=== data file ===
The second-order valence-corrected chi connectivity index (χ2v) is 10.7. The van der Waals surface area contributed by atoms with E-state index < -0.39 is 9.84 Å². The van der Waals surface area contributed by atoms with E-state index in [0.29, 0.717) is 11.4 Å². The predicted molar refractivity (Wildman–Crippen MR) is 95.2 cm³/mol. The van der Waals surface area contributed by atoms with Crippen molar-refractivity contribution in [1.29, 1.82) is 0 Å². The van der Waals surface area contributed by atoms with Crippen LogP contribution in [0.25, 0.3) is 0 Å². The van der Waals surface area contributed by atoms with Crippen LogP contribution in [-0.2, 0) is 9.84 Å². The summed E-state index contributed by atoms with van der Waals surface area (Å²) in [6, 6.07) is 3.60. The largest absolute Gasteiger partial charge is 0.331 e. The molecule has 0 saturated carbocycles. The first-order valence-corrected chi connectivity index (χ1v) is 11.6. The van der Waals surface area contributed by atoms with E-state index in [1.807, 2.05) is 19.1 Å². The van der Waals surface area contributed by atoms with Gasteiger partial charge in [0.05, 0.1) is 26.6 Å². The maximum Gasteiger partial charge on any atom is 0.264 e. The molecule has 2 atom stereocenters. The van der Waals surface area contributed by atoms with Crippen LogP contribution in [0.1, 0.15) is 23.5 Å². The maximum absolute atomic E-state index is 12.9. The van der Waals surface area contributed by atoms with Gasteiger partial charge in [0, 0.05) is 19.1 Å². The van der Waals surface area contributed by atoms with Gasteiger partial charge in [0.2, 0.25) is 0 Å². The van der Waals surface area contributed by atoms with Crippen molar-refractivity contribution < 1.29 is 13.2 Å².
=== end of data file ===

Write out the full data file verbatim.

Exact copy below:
The second-order valence-corrected chi connectivity index (χ2v) is 10.7. The van der Waals surface area contributed by atoms with E-state index < -0.39 is 9.84 Å². The van der Waals surface area contributed by atoms with E-state index in [0.29, 0.717) is 11.4 Å². The predicted molar refractivity (Wildman–Crippen MR) is 95.2 cm³/mol. The van der Waals surface area contributed by atoms with Crippen molar-refractivity contribution in [1.29, 1.82) is 0 Å². The van der Waals surface area contributed by atoms with Crippen LogP contribution in [0.25, 0.3) is 0 Å². The van der Waals surface area contributed by atoms with Crippen LogP contribution in [-0.2, 0) is 9.84 Å². The summed E-state index contributed by atoms with van der Waals surface area (Å²) in [6, 6.07) is 3.60. The largest absolute Gasteiger partial charge is 0.331 e. The molecule has 0 saturated carbocycles. The first-order valence-corrected chi connectivity index (χ1v) is 11.6. The van der Waals surface area contributed by atoms with E-state index in [1.807, 2.05) is 19.1 Å². The van der Waals surface area contributed by atoms with Gasteiger partial charge in [0.05, 0.1) is 26.6 Å². The maximum Gasteiger partial charge on any atom is 0.264 e. The molecule has 2 atom stereocenters. The van der Waals surface area contributed by atoms with Crippen LogP contribution in [0.1, 0.15) is 23.5 Å². The maximum absolute atomic E-state index is 12.9. The van der Waals surface area contributed by atoms with Gasteiger partial charge in [0, 0.05) is 19.1 Å². The van der Waals surface area contributed by atoms with Gasteiger partial charge in [0.2, 0.25) is 0 Å². The van der Waals surface area contributed by atoms with Crippen molar-refractivity contribution < 1.29 is 13.2 Å².